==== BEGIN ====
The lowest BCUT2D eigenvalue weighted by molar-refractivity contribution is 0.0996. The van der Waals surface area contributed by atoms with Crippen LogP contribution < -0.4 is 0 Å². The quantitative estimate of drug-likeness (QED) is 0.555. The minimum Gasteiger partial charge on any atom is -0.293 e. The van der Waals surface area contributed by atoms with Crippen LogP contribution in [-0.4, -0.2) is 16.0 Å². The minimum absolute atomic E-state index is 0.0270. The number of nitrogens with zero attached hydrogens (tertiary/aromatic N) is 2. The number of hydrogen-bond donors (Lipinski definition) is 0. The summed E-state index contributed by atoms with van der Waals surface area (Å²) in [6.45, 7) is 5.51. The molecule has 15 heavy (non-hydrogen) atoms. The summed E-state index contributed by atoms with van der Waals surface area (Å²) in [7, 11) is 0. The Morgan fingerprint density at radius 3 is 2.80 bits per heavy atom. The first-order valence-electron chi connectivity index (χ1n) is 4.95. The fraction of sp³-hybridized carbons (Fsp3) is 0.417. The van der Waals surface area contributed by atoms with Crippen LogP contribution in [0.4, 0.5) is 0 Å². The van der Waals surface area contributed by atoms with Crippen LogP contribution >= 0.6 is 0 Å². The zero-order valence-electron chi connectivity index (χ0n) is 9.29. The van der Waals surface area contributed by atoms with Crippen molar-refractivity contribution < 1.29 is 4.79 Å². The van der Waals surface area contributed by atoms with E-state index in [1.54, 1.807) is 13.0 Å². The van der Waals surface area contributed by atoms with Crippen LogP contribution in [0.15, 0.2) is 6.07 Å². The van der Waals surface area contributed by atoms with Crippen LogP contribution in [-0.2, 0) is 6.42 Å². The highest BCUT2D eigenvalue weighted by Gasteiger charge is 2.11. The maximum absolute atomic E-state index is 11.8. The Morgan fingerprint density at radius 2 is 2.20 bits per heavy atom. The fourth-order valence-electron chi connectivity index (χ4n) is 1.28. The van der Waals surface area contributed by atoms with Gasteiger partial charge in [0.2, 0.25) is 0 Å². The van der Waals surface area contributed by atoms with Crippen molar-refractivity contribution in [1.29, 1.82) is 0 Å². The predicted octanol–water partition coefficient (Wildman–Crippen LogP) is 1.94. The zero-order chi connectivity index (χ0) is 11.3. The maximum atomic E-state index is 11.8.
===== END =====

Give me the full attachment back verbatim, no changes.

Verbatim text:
The lowest BCUT2D eigenvalue weighted by molar-refractivity contribution is 0.0996. The van der Waals surface area contributed by atoms with Crippen LogP contribution < -0.4 is 0 Å². The quantitative estimate of drug-likeness (QED) is 0.555. The minimum Gasteiger partial charge on any atom is -0.293 e. The van der Waals surface area contributed by atoms with Crippen LogP contribution in [-0.4, -0.2) is 16.0 Å². The minimum absolute atomic E-state index is 0.0270. The number of nitrogens with zero attached hydrogens (tertiary/aromatic N) is 2. The number of hydrogen-bond donors (Lipinski definition) is 0. The summed E-state index contributed by atoms with van der Waals surface area (Å²) in [6.45, 7) is 5.51. The molecule has 15 heavy (non-hydrogen) atoms. The summed E-state index contributed by atoms with van der Waals surface area (Å²) in [7, 11) is 0. The Morgan fingerprint density at radius 3 is 2.80 bits per heavy atom. The first-order valence-electron chi connectivity index (χ1n) is 4.95. The fraction of sp³-hybridized carbons (Fsp3) is 0.417. The van der Waals surface area contributed by atoms with Crippen LogP contribution in [0.4, 0.5) is 0 Å². The van der Waals surface area contributed by atoms with Crippen LogP contribution >= 0.6 is 0 Å². The zero-order valence-electron chi connectivity index (χ0n) is 9.29. The van der Waals surface area contributed by atoms with Crippen molar-refractivity contribution < 1.29 is 4.79 Å². The van der Waals surface area contributed by atoms with E-state index in [1.54, 1.807) is 13.0 Å². The van der Waals surface area contributed by atoms with Crippen LogP contribution in [0.15, 0.2) is 6.07 Å². The van der Waals surface area contributed by atoms with Crippen LogP contribution in [-0.2, 0) is 6.42 Å². The highest BCUT2D eigenvalue weighted by Gasteiger charge is 2.11. The maximum absolute atomic E-state index is 11.8. The Morgan fingerprint density at radius 2 is 2.20 bits per heavy atom. The fourth-order valence-electron chi connectivity index (χ4n) is 1.28. The van der Waals surface area contributed by atoms with Gasteiger partial charge in [0.2, 0.25) is 0 Å². The van der Waals surface area contributed by atoms with Crippen molar-refractivity contribution in [1.29, 1.82) is 0 Å². The predicted octanol–water partition coefficient (Wildman–Crippen LogP) is 1.94. The zero-order chi connectivity index (χ0) is 11.3. The maximum atomic E-state index is 11.8.